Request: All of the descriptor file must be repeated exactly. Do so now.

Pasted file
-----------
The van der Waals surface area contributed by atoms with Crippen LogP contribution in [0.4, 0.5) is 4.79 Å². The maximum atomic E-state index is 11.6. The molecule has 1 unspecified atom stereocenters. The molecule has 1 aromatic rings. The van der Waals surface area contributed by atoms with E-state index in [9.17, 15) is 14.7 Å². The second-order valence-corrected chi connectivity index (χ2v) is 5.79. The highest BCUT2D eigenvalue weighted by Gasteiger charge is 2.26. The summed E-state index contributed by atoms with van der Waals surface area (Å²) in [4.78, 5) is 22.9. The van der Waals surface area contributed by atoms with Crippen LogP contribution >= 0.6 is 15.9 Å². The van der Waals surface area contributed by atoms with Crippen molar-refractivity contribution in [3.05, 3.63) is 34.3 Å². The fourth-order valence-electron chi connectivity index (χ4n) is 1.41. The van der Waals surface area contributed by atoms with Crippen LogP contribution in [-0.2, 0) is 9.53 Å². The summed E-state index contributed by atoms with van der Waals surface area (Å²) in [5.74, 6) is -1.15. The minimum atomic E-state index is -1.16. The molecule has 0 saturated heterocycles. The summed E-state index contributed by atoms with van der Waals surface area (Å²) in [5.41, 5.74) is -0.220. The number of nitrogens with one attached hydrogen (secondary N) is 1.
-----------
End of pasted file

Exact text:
The van der Waals surface area contributed by atoms with Crippen LogP contribution in [0.4, 0.5) is 4.79 Å². The maximum atomic E-state index is 11.6. The molecule has 1 unspecified atom stereocenters. The molecule has 1 aromatic rings. The van der Waals surface area contributed by atoms with E-state index in [9.17, 15) is 14.7 Å². The second-order valence-corrected chi connectivity index (χ2v) is 5.79. The highest BCUT2D eigenvalue weighted by Gasteiger charge is 2.26. The summed E-state index contributed by atoms with van der Waals surface area (Å²) in [4.78, 5) is 22.9. The van der Waals surface area contributed by atoms with Crippen LogP contribution >= 0.6 is 15.9 Å². The van der Waals surface area contributed by atoms with Crippen molar-refractivity contribution in [3.05, 3.63) is 34.3 Å². The fourth-order valence-electron chi connectivity index (χ4n) is 1.41. The van der Waals surface area contributed by atoms with Crippen LogP contribution in [-0.2, 0) is 9.53 Å². The summed E-state index contributed by atoms with van der Waals surface area (Å²) in [5.74, 6) is -1.15. The minimum atomic E-state index is -1.16. The molecule has 0 saturated heterocycles. The summed E-state index contributed by atoms with van der Waals surface area (Å²) in [5.41, 5.74) is -0.220. The number of nitrogens with one attached hydrogen (secondary N) is 1.